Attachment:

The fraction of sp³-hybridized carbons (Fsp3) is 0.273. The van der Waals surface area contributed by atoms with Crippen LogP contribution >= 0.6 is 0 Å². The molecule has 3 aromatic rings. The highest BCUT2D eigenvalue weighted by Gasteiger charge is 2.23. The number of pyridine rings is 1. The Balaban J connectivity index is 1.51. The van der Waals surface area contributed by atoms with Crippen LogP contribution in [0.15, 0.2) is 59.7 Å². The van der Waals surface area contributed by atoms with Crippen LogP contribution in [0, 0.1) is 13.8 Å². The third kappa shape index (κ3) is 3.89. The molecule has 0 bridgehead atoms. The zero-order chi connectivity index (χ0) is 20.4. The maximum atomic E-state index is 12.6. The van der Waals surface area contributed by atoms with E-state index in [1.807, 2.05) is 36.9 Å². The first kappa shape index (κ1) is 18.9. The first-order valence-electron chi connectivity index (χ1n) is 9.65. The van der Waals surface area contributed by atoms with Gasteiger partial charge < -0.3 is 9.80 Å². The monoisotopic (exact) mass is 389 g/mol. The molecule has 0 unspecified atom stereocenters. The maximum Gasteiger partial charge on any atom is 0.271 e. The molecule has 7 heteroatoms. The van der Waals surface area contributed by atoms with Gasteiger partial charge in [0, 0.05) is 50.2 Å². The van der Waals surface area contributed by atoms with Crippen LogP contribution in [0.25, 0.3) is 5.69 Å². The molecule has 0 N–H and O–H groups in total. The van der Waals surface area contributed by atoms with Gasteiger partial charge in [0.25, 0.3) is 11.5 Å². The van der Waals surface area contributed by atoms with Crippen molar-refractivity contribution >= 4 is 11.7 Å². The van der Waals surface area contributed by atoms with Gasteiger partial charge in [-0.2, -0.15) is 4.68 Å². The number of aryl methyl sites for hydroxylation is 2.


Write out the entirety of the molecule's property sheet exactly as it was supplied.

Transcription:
The fraction of sp³-hybridized carbons (Fsp3) is 0.273. The van der Waals surface area contributed by atoms with Crippen LogP contribution >= 0.6 is 0 Å². The molecule has 3 aromatic rings. The highest BCUT2D eigenvalue weighted by Gasteiger charge is 2.23. The number of pyridine rings is 1. The Balaban J connectivity index is 1.51. The van der Waals surface area contributed by atoms with Crippen LogP contribution in [0.15, 0.2) is 59.7 Å². The van der Waals surface area contributed by atoms with Crippen LogP contribution in [0, 0.1) is 13.8 Å². The third kappa shape index (κ3) is 3.89. The molecule has 0 bridgehead atoms. The zero-order chi connectivity index (χ0) is 20.4. The maximum atomic E-state index is 12.6. The van der Waals surface area contributed by atoms with E-state index in [1.807, 2.05) is 36.9 Å². The first kappa shape index (κ1) is 18.9. The first-order valence-electron chi connectivity index (χ1n) is 9.65. The van der Waals surface area contributed by atoms with Gasteiger partial charge < -0.3 is 9.80 Å². The monoisotopic (exact) mass is 389 g/mol. The molecule has 0 unspecified atom stereocenters. The maximum Gasteiger partial charge on any atom is 0.271 e. The molecule has 7 heteroatoms. The van der Waals surface area contributed by atoms with Gasteiger partial charge in [0, 0.05) is 50.2 Å². The van der Waals surface area contributed by atoms with Crippen LogP contribution in [0.25, 0.3) is 5.69 Å². The molecule has 0 N–H and O–H groups in total. The van der Waals surface area contributed by atoms with Gasteiger partial charge in [0.25, 0.3) is 11.5 Å². The van der Waals surface area contributed by atoms with Crippen molar-refractivity contribution >= 4 is 11.7 Å². The van der Waals surface area contributed by atoms with Gasteiger partial charge in [-0.2, -0.15) is 4.68 Å². The number of aryl methyl sites for hydroxylation is 2.